LEWISTON – Some water bills would be higher and some would be lower if the village’s public water system were turned over to the Town of Lewiston, members of the Village Board were told Tuesday.

Board members are in the very preliminary stages of discussing the advantages and disadvantages in consolidating the local water system with the town system.

The village is part of the town, but its water system is separate from the system that serves parts of the town that are outside the village.

Consolidation into one townwide system could result in a slight reduction in personnel in Village Hall and in its Public Works Department, but some village residents fear that it also could cause reduced maintenance and slower response time for water service complaints.

An informal poll among about 20 village residents at Tuesday’s meeting suggested that some are willing to pay slightly more to retain local control of their infrastructure, while others see advantages to consolidation.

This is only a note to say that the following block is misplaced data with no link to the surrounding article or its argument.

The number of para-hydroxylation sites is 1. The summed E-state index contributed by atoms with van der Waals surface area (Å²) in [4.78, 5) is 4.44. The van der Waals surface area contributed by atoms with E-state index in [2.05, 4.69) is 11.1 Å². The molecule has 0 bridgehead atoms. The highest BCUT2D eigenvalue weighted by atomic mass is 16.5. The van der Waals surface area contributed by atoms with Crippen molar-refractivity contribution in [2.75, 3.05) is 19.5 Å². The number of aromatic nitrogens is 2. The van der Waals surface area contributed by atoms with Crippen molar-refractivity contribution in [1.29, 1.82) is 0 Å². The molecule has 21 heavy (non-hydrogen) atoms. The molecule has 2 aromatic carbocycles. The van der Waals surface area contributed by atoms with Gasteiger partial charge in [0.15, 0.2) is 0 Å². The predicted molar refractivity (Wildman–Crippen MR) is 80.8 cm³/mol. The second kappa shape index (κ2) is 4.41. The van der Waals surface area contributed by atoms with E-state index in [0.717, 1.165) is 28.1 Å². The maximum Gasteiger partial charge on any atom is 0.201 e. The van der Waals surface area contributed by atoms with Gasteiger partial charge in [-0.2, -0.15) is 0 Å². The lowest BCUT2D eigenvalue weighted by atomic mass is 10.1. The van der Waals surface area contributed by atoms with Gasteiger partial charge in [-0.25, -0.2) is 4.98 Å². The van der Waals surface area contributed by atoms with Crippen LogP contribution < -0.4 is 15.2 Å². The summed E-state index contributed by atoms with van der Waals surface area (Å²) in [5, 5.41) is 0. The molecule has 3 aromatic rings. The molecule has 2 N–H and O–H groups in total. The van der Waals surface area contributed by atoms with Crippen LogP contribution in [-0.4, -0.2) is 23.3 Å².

“This is just the first step here,” said Deputy Mayor Bruce Sutherland. “We would have a public hearing before proceeding with any discussion of a transfer. We have a joint meeting with the Town Board at 6 p.m. next Monday in Town Hall, and we probably will talk about it then.”

Trustee Victor Eydt said town officials had suggested taking over the village system, and “that would require a public referendum.”

Richard San Giacomo, an environmental consulting engineer for the village, reviewed the complicated pricing structure under which consolidation would save money for some village water users but cost more for others. The pricing is based on water usage and on assessed property value.

San Giacomo said the average village user would save about $14.15 a year under consolidation, and the average commercial or restaurant user would save considerably more. But those are just averages. Most users would pay more, he said, and a relative few would pay less.

The Niagara County Water District supplies the water for the village and town systems. It would continue to do so regardless of whether there is a consolidation.